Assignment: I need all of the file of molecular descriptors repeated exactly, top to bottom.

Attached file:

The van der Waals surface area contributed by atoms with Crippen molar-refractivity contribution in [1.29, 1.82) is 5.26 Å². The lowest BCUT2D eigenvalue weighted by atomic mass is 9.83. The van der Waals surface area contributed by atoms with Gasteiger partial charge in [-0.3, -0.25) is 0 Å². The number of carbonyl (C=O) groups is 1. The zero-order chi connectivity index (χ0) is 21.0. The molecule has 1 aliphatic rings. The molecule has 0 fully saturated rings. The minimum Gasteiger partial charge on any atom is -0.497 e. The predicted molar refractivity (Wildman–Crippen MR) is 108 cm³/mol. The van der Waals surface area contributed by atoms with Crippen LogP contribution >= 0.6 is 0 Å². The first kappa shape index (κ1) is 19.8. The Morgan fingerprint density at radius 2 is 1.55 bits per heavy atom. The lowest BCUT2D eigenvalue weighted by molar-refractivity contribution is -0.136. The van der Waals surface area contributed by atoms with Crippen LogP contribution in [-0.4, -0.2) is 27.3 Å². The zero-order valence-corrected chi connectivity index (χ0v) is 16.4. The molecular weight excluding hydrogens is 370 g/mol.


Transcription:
The van der Waals surface area contributed by atoms with Crippen molar-refractivity contribution in [1.29, 1.82) is 5.26 Å². The lowest BCUT2D eigenvalue weighted by atomic mass is 9.83. The van der Waals surface area contributed by atoms with Gasteiger partial charge in [-0.3, -0.25) is 0 Å². The number of carbonyl (C=O) groups is 1. The zero-order chi connectivity index (χ0) is 21.0. The molecule has 1 aliphatic rings. The molecule has 0 fully saturated rings. The minimum Gasteiger partial charge on any atom is -0.497 e. The predicted molar refractivity (Wildman–Crippen MR) is 108 cm³/mol. The van der Waals surface area contributed by atoms with Crippen LogP contribution >= 0.6 is 0 Å². The first kappa shape index (κ1) is 19.8. The Morgan fingerprint density at radius 2 is 1.55 bits per heavy atom. The lowest BCUT2D eigenvalue weighted by molar-refractivity contribution is -0.136. The van der Waals surface area contributed by atoms with Crippen LogP contribution in [-0.4, -0.2) is 27.3 Å². The zero-order valence-corrected chi connectivity index (χ0v) is 16.4. The molecular weight excluding hydrogens is 370 g/mol.